Heartbreaking letter from a Bristol woman who suffers from debilitating disease fibromyalgia

What happens when your life starts to unravel?

For 23-year-old Peyton Connor, that happened last May when she was diagnosed with fibromyalgia.

The long-term chronic condition can cause increased sensitivity to pain, extreme fatigue, difficulty sleeping and memory loss.

After collapsing at work at the end of 2015, several tests revealed she had the condition, which has changed her life completely.

The condition can cripple, can cause people to fall into isolation. Some sufferers lose their social life altogether.

Here, Peyton pens a heartbreaking letter to those closest to her.

A Letter to my Loved Ones (What I Wish You Knew)

Dear family, dear friends,

First of all, please know how much I love you. I am so grateful that you’ve stuck around and put up with me and all the craziness that has surrounded me since I got poorly.

I couldn’t have got through the gruelling diagnosis stage, and through all the disbelief from the ones that didn’t think I was sick without your support.

While I proved them wrong, you’ve no idea how much I wish they were right – that there was nothing wrong, and it was all make believe.

I wish that I could put into words how genuinely heart broken I am.

Unless you’ve been in my shoes, you cannot understand how painful it is to see so many opportunities snatched away from you, so many dreams gone, before you even had the chance to grasp at them.

It’s a pain that is both mental and physical – an ache in my head and in my heart.

Life throws these things at us for a reason, and we have to find a way to survive it, but that doesn’t make it an easy thing to do.


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We adapt to the situation we’re in, because we have to. It’s the only choice we have, to keep going.

Not only am I heart broken, I am angry. Who wouldn’t be?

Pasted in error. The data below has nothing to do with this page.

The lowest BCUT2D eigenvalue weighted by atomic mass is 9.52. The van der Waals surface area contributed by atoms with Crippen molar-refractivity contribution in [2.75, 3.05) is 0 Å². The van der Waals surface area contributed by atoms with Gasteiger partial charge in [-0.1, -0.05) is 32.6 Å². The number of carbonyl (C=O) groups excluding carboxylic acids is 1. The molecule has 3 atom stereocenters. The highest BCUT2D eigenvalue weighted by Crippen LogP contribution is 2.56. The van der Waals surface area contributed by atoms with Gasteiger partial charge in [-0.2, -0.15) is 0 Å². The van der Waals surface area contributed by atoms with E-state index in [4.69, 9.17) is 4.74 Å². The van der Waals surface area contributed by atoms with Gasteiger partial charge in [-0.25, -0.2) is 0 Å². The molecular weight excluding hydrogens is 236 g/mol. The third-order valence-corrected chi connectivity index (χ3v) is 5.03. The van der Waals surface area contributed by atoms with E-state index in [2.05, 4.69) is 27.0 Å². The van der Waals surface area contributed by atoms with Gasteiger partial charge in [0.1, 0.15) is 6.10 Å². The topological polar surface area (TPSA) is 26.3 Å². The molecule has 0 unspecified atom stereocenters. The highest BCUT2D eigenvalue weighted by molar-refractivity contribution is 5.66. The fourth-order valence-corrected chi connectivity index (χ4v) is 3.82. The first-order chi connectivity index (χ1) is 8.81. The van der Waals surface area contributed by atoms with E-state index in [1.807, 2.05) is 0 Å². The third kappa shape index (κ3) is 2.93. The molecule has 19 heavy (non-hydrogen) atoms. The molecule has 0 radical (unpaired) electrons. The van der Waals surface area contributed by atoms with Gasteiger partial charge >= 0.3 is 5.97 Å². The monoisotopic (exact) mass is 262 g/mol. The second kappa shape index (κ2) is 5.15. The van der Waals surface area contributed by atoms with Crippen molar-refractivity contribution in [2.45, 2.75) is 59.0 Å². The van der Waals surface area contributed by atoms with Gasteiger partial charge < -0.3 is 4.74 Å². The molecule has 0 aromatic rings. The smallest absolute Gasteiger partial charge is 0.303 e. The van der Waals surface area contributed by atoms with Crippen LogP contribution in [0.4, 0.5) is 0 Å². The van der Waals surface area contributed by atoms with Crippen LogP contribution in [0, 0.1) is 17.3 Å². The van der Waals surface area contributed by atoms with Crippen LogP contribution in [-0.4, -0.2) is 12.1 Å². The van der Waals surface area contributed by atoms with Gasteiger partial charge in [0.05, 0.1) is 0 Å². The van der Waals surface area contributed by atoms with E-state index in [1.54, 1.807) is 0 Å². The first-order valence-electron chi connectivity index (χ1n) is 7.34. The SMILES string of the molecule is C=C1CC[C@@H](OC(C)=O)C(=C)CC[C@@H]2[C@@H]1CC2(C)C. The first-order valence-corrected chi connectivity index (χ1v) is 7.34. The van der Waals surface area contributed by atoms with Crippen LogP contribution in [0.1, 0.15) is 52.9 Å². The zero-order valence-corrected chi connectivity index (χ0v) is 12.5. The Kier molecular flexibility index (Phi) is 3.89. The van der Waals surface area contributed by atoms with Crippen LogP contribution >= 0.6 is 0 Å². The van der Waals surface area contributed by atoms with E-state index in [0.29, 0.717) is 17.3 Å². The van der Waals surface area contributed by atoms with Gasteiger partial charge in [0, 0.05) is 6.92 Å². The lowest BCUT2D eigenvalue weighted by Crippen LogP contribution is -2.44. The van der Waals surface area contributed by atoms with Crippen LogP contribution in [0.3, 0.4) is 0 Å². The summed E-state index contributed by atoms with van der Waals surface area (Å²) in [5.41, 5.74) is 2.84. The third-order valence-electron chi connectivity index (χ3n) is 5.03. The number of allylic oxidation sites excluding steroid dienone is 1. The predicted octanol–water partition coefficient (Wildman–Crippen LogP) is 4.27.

We ask ourselves why us, why me, but there are no answers to those questions.
Think about them for too long and you’ll go crazy. It doesn’t start out as a bright fiery kind of anger, but instead it smoulders.

Enough that you don’t feel it at first. But then it adds a layer. And another. And another. Until everything is mired in hatred.

This illness is like a thief, but it’s a clever thief. This thief knows better than to come in and steal everything in one fell swoop.

That would be too easy, too noticeable, and it would be over too soon.

Instead, this particular thief is cautious. He hides in the shadows, taking things one at a time, so that at first you don’t even notice.

You brush it off with a shrug when you notice the shaking starting up randomly. You ignore that creak of pain that’s always in the same place and doesn’t seem to shift.

You laugh off the memory loss, and you cover up the fact that you’re having accidents – jokes about keeping your legs crossed when you cough in future. You keep going.

And because you keep going, you push through all the demons pulling at you, people think you’re fine. You reaffirm this belief by telling them again, yes indeed, you are fine.

When they express their concerns you tell them convincingly that it’s just a cold, a touch of flu, that time of the month. You lie for it. Because in life we are taught only how to keep moving forward.

And when you find yourself believing the lie, then and only then is when the thief will strike.

He will gather up all of his collection, along with a few new things he’s found lying around your body, and he will leave. He will be sure to disconnect a few wires, and short fuse a few sockets in your mind before he goes.

And that is when reality hits you. All at once, you are not the person you used to be, and who you are now is a stranger to you.
Coming face to face with an impostor in your brain, after 23 years of solitude, of control… is terrifying.

It is ingrained in you to fight this impostor. We don’t like to let strangers take control. But they’re much stronger than we are.